Britain’s Heart Transplant units Face Closure

 Britain’s Heart Transplant units Face Closure
Britain’s six heart transplant units face the reality of closure as the number of transplants has decreased by 46 per cent in the last ten years, report some doctors.
Their report appears in the British Medical Journal, where they say, “It is difficult for surgeons in the six UK units to maintain their expertise, so the number of units may need to be reduced."

The six units where transplants are carried out are Harefield Hospital in London, Papworth near Cambridge, the Queen Elizabeth Hospital in Birmingham, Wythenshawe Hospital in Manchester, the Freeman Hospital and the Royal Infirmary in Glasgow.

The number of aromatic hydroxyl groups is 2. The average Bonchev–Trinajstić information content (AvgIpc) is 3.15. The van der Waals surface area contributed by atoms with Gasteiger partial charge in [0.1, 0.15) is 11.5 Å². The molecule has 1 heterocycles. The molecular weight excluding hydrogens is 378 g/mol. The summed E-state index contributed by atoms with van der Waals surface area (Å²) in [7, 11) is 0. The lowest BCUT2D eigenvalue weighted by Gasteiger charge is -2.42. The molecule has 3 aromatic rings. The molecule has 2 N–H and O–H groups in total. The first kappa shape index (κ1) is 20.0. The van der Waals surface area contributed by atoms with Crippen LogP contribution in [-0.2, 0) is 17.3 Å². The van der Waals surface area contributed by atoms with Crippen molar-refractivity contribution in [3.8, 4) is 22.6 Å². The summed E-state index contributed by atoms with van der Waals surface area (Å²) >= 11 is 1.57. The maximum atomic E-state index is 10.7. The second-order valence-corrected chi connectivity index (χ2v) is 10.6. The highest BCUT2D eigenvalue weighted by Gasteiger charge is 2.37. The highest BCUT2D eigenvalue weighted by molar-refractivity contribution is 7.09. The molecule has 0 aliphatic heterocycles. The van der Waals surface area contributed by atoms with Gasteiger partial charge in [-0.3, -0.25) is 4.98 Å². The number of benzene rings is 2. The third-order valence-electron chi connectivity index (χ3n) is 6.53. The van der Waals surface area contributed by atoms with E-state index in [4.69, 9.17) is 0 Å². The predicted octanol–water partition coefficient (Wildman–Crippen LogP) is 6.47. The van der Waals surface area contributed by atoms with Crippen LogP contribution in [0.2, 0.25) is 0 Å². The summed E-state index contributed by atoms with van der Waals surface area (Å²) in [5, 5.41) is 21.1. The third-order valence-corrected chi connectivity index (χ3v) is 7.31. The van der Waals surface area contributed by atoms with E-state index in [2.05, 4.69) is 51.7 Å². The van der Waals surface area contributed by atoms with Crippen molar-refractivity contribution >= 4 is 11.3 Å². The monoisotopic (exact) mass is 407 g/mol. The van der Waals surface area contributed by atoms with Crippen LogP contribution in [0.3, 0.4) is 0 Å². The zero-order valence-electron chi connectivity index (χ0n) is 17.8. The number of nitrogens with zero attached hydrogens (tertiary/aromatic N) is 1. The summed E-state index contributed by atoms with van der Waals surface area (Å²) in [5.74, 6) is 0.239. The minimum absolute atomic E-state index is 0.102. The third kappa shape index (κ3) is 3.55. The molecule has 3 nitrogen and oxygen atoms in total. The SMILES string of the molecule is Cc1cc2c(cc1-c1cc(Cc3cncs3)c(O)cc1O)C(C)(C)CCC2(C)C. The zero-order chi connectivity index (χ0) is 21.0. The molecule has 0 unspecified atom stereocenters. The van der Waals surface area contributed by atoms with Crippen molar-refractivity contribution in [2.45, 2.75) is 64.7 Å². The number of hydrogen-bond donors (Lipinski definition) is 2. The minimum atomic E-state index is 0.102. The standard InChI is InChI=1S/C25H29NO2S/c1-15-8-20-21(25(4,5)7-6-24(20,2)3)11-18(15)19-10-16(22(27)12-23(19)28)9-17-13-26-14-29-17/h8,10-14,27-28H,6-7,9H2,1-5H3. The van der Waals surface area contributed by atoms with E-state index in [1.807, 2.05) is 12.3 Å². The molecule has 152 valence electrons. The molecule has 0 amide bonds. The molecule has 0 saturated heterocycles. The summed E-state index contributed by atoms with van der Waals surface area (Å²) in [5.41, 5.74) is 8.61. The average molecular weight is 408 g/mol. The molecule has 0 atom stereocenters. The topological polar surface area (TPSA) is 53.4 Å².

Heart transplants for children are done in Harefield and Newcastle as well as in Great Ormond Street.

Guy MacGowan, a consultant cardiologist at the Freeman Hospital, the lead author of the report, has written about a couple of units closing down, although he has not specified which. The difficulty in getting donor hearts has brought down the number of surgeries done each year.

The Department for Health has planned to review cardiothoracic transplantation.

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